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Opinion Lessons on using technology in distance learning

Fairfax County Public Schools’ remote learning portal, with a maintenance notice posted April 16. (Fairfax County Public Schools)

The May 17 Metro article “Fairfax beset by virtual bullying” painted an incomplete and inaccurate portrait of distance learning in Fairfax County Public Schools. I am a teacher at Rachel Carson Middle School, where we have been using Blackboard Collaborate since the week after the “fiasco,” having implemented the required changes of creating a unique invite for each student. Students can no longer pass along codes that lead to random guests. In Blackboard Collaborate, unlike Google Meet, the teacher has the ability to turn off the mic, video and chat features, and to activate them as needed during a session.

Based on feedback from my colleagues, we all have been having positive, interactive experiences for at least three weeks. The article appeared to be based on limited interviews that led the reporter to make broad conclusions that do not reflect the system as a whole. In so doing, the article undercut the good work of educators under these extraordinary circumstances.

Pai Rosenthal, Sterling

Rather than further restrict students’ use of technology, can we find solutions that teach students how to use the technology appropriately and engage them in crafting and implementing the solution?

Fairfax County Public Schools already places strict limits on technology, restricting students and staff so that students have a difficult time engaging with others outside the FCPS ecosystem. There is a strong bias against using technology that is “free” — the price is sharing user data. These limits make it difficult for students to engage in authentic work with outside parties, e.g., researchers at universities, legislators and their staffs, and peers in other school systems. They also communicate that the technology is dangerous, which makes it harder to teach students how to use technology responsibility. Further, they also risk undermining our credibility, because students are already using the technology in their private lives.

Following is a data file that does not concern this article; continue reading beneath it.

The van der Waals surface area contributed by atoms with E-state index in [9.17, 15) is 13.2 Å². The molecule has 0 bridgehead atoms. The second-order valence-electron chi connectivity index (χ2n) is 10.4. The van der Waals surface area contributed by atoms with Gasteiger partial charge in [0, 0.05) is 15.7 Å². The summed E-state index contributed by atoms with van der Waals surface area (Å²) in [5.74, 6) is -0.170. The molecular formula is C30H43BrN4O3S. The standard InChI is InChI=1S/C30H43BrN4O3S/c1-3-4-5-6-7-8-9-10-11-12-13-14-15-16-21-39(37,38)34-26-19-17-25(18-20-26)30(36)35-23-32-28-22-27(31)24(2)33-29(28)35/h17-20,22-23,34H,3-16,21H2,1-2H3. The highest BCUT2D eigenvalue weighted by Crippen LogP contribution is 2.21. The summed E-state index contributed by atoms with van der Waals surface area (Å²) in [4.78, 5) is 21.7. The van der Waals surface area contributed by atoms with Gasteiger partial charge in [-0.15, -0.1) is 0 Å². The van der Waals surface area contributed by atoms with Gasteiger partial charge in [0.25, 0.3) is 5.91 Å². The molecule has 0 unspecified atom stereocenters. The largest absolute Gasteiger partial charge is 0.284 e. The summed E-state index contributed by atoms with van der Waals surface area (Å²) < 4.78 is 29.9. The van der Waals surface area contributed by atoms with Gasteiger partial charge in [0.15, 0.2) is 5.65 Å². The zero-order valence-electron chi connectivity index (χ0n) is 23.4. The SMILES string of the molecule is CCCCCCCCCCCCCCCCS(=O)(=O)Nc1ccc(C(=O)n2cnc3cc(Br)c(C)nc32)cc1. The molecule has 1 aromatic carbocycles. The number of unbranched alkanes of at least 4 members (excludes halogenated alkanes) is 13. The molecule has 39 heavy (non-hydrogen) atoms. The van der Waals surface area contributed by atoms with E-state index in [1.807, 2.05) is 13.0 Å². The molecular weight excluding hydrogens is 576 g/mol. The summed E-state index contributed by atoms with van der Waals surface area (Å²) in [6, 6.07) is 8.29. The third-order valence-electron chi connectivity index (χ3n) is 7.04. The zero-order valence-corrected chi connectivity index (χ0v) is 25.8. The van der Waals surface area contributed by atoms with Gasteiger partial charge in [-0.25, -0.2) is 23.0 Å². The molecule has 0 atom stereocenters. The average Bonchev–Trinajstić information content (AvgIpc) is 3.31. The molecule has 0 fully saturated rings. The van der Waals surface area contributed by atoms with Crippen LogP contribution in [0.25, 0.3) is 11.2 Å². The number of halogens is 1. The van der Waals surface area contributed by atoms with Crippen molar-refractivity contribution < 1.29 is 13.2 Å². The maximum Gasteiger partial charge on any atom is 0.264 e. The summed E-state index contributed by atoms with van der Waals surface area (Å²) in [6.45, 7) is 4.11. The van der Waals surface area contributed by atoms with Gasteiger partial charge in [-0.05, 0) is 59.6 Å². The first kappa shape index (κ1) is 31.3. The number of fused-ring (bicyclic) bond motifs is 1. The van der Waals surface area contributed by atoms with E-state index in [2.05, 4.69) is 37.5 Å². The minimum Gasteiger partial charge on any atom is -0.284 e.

We need nuanced controls and input from our most experienced students about how to improve use of and behavior with online technology. Rather than treat kindergartners and 12th-graders the same, we need a sliding scale of connectivity that increases for high school students. We also need to identify and enlist students who have demonstrated their maturity to work with adults to shape and implement technology and use policies and behavior norms, including consequences for inappropriate use.

Our whole political system is built on trust, engagement and oversight. Let’s use this “teachable moment” to engage our students, enlisting them to help us support and protect each other.

Monte F. Bourjaily IV, Alexandria

The writer is a teacher at Thomas Jefferson High School for Science & Technology.

Read more letters to the editor.

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